Unspoilt and ruggedly beautiful scenery, ranging from lakeland to bogland to mountain
Discover the traditional customs and culture of Ireland’s largest Gaeltacht region
Follow ancient pilgrim trails and climb Ireland’s holy mountain, Croagh Patrick
A warm welcome is assured in the charming pubs, restaurants and B&B’s along the route
Finish with a traditional Irish music session in the award-winning town of Westport
Described by Oscar Wilde as a “savage beauty”, the scenic wilderness of Connemara is one of Ireland’s most iconic landscapes. It is an unspoilt area with vibrant colours and an equally vibrant Irish-speaking community, with a rich heritage of folk traditions in song, dance and literature.
Starting in the famous angler’s town of Oughterard on Lough Corrib, the trail follows the western edge of the lake, the second largest lake in Ireland, northwards into a magnificent wilderness of mountain and bog to reach civilisation again at the village of Maam Bridge. From Maam Bridge the route crosses the rugged Maumturk Mountains by a pass, at the top of which is Maum Ean, a holy place that has attracted pilgrims since the early Christian period. Descending again into the beautiful Inagh Valley the route passes between the Twelve Bens and the Maumturks, and through a sad landscape that was, before the Great Famine, well populated by farmers, to reach the shores of Killary Harbour and the picturesque village of Leenane. The trail then continues into County Mayo, in the shadow of the holy mountain of Croagh Patrick and then descending towards the island studded Clew Bay and finishing in the picturesque and lively town of Westport.
“Connemara’s interior is a kaleidoscope of rusty bogs, lonely valleys and shimmering black lakes.” Lonely Planet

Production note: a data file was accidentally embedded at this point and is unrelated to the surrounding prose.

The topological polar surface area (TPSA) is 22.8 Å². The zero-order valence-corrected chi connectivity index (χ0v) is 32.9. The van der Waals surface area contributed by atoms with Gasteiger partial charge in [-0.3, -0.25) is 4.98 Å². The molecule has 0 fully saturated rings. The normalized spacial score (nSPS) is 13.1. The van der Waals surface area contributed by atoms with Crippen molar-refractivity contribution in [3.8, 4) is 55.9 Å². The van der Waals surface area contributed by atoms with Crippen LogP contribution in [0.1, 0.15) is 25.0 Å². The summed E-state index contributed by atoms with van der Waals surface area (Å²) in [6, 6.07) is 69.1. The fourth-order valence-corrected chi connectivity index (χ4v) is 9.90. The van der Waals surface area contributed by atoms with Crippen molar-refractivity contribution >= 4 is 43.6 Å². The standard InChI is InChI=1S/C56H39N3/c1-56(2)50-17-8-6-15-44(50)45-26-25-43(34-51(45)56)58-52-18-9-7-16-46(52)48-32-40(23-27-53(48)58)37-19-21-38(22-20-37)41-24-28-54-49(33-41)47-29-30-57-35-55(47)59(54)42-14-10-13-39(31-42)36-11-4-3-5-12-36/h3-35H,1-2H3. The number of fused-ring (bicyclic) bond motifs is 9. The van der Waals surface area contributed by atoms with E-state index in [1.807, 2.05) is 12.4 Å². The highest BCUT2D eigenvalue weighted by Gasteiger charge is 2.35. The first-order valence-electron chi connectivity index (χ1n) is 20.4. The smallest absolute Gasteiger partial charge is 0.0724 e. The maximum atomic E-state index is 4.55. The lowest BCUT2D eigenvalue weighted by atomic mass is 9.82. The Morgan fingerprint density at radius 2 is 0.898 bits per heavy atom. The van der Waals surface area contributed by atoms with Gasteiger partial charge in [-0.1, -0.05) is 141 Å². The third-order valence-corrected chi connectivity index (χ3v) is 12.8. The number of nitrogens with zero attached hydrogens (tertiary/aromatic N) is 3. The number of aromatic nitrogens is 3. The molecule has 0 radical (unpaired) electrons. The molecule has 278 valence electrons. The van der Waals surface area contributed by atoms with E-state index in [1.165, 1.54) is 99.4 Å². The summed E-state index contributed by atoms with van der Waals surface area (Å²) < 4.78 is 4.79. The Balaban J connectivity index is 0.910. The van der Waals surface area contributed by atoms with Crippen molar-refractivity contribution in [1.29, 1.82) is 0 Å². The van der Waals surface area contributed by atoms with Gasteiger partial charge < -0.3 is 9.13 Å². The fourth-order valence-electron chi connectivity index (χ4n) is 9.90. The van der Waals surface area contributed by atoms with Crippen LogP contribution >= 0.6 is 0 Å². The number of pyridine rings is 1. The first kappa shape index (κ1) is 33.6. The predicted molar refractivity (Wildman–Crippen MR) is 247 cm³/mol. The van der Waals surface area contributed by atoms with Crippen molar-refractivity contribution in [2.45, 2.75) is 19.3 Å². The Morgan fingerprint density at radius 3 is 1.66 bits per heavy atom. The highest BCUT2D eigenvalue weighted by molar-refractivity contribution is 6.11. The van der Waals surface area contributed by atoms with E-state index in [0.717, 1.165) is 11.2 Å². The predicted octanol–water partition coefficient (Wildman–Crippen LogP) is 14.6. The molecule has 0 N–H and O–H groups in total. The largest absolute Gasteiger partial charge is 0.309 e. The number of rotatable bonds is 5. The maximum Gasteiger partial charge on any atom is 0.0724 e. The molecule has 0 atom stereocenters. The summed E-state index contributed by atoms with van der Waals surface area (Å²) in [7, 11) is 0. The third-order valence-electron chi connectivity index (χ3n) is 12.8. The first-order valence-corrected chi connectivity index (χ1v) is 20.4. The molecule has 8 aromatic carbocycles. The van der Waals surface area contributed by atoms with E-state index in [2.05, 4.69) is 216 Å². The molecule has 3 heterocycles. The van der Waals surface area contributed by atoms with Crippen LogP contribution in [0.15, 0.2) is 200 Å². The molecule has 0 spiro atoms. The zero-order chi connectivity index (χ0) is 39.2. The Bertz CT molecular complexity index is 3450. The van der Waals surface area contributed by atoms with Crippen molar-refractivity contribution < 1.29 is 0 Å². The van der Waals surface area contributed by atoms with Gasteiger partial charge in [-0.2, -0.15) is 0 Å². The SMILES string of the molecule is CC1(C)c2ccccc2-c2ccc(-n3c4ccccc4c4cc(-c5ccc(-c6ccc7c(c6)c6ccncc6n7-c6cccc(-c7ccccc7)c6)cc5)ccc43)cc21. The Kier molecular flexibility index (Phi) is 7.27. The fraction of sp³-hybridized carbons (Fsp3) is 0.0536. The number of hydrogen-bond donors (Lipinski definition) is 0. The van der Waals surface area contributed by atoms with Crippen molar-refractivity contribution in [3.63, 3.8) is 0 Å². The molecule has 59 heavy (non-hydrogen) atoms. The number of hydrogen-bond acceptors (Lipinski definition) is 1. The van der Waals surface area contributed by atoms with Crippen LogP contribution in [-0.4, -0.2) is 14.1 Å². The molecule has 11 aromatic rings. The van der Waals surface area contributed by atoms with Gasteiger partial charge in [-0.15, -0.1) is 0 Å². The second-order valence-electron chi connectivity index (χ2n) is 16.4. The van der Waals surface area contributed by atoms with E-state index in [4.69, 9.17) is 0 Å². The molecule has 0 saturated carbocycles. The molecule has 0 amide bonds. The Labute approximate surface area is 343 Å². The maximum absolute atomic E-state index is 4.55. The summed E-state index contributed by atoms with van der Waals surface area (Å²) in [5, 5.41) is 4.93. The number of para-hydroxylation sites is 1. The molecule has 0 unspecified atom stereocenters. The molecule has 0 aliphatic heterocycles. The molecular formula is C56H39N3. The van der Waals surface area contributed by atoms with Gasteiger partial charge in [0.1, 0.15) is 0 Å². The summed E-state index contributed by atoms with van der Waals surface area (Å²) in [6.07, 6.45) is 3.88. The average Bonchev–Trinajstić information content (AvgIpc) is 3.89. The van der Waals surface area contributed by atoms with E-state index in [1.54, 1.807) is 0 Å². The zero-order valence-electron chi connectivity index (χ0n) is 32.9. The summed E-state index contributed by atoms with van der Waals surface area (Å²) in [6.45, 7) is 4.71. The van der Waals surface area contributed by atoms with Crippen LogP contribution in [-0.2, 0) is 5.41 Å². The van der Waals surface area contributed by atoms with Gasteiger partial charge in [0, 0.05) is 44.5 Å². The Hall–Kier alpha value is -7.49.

|8 DAY TOUR||From €699 per person sharing|
*This is an additional charge that applies to walkers booking single accommodation (a room for one person).
|ACCOMMODATION||The B&Bs on this trip have been carefully selected for their location, comfort and character. They all offer a warm Irish welcome to walkers, as well as a hearty breakfast to set you up for your day ahead.|
|AVAILABILITY||You can start this trip on any day of the week, subject to availability, between mid-March and mid-October.|
The terrain consists of quiet roads, bog roads, open moorland, forestry tracks, mountain paths and about 3 km of timber bog bridge: some parts of the route can be very wet and boggy, particularly after a rainy period, when there is a fast run-off from the Connemara mountains. The total aggregate ascent over the route is about 620m.
Day 1: Arrive in Oughterard and overnight
Oughterard is a traditional village on the shore of Lough Corrib and at the start of the Connemara mountain range. It is about 17km from Galway City.
We will provide you with all info on public transport options for travel to Oughterard.
Day 2: Oughterard to Maam
Distance: 21 km | Ascent: 110 m | Approximate walking time 5 hrs 30 mins